Mark Shuttleworth Admits That Ubuntu's Unity Interface Was a Mistake

Well, not directly about Ubuntu MATE, but still: Mark Shuttleworth admits that Ubuntu’s Unity interface was a mistake five years ago. Well, rejoice Mark, Ubuntu MATE is now repairing that mistake! :wink:
Obviously Mark also highlights the fact that now that Ubuntu touch is out, having Unity on the desktop is justified by the continuity of interface between desktop, tablet and phone, whereas 5 years ago the context was different.
Personally I still believe that things using touchscreens (phones, tablets) are aimed at consuming content and things using trackpad or mouse (laptops, desktop computers - netbooks might be a different case) are aimed at creating (next to consuming) content, and therefore still deserve different interfaces / desktop environment. But I can understand that others think differently and are pleased with the continuity idea which from an aesthetic point of view does make sense.


Yeah, I think i have to agree. It will be extremely difficult to find an interface that I would feel comfortable with on all devices. You just have different needs in different scenarios. On the other hand, I do like what Ubuntu are doing. You know, someone at least has to try or if it is possible we will never get there. So I give cudos to Canonical for being brave enough to tread those waters. Is Unity my favorite? No. But it’s not that bad. They have done a decent job. It’s just not my cup o’ tea.


The bottom line is that a tablet interface, both in terms of how the user navigates such a device, plus the demographics of user-needs on tablets versus dekstops, means that they will, for at lest the forseeable fture, require quite different methods of interaction. Hence, a desktop machine, used for producing content as much as it is for consuming it, requires a panel based menu and fine-resolution pointing/editing devices, whereas a tablet does not need these things and, indeed, whose portability is encumbered by their presence.

These interfaces for these two different kind of machines with their different user-need profiles, need to be developed on entirely different, but parallel lines. and I cannot believe it is beyond the ken of developers to make a software system such that the user can switch between one OS interface or the other depending on which device the system is placed.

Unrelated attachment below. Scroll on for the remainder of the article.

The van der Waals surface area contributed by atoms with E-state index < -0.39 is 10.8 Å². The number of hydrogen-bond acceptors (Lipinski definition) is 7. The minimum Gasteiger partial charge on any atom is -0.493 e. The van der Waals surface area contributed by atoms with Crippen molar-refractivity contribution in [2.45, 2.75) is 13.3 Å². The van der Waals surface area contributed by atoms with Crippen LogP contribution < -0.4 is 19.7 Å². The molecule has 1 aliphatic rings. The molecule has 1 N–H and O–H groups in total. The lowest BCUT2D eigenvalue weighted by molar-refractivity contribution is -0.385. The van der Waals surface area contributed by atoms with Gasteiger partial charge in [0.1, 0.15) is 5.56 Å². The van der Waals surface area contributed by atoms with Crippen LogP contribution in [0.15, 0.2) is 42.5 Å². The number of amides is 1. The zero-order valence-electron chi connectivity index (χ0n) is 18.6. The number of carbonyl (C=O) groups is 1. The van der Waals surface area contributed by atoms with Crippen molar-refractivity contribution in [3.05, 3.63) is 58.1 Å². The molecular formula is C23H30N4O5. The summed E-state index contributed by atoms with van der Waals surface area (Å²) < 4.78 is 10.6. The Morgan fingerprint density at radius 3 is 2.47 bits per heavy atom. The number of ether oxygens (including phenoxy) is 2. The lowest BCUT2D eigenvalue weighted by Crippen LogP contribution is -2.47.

Unity, much like Windows 8, sought to push all users onto a tablet like interface. Presumably on the basis of believing that the vast majority of users could be bamboozled into accepting this. Windows 8 crashed and burned and Microsoft have belatedly conceded this fact with a return to a more sane interface in windows 10. If Cannonical are also beginning to see the light, then thank god for that aswell.


I have to agree with you guys… I left Ubuntu because it turned too… eh, Microsoft.

First they brought Unity… okay, I hated it, can’t deny it. If you add to that the fact it was buggy as hell. The first impression was pure reject. Every 10 seconds I would get “Ubuntu reported a crash…” I felt like using XP with “Report to microsoft” kind of thing.

The UI one fits all… to me is utterly annoying. Why? because a mouse is not a finger… and scrolling, having big buttons is more or less the same reason why I left Ubuntu at that time.
Crashes that would end up with either zombie processes or applications like Clementine stuck at 100% CPU use on my laptop. [This bug was reported ages ago].
Following my logic they left GNOME 2.x to move to Unity a new UI full of bugs. I tried to adapt but left. I went to OpenSUSE which up until today I wonder if I should be on that boat.
But then again Ubuntu-MATE came along and was like that distro I left, that “just works”, the interface is clean, and its blazing fast.

One fits all, is like Windows 8.1, bizillion bugs once again. Maybe my granny doesn’t care, I need my computer for work otherwise i’d be at the movies.


I read the article and basically what he said is that it was a mistake to release unity without any explanation to the user community, but as far as it stays he still think the unity is great and more people are like it every day. I tried to give a Unity a fair chance I used it for 2 years and now look here I am as UM user who’s not planing to return to Unity ever again . I don’t own a tablet and my cell run on Android. I don’t need the same Interface for devices i don’t own or OS i don’t use. With Unity i felt like I’m loosing the freedom to do stuff even creating a simple app launcher is more complicated. Anyway Unity is for glance to show off but i believe any technical person who want to use Linux doesn’t care for appearance as much or at least not fancy one. It has to be nice but it has to be functional and meaning full with Unity a don’t have the last two. I believe Ubuntu and Unity has the power to steel people from other platforms, those people who want to write blogs, use social networks and play some flash games on the web those should be the target for Unity. For the rest there is Mate.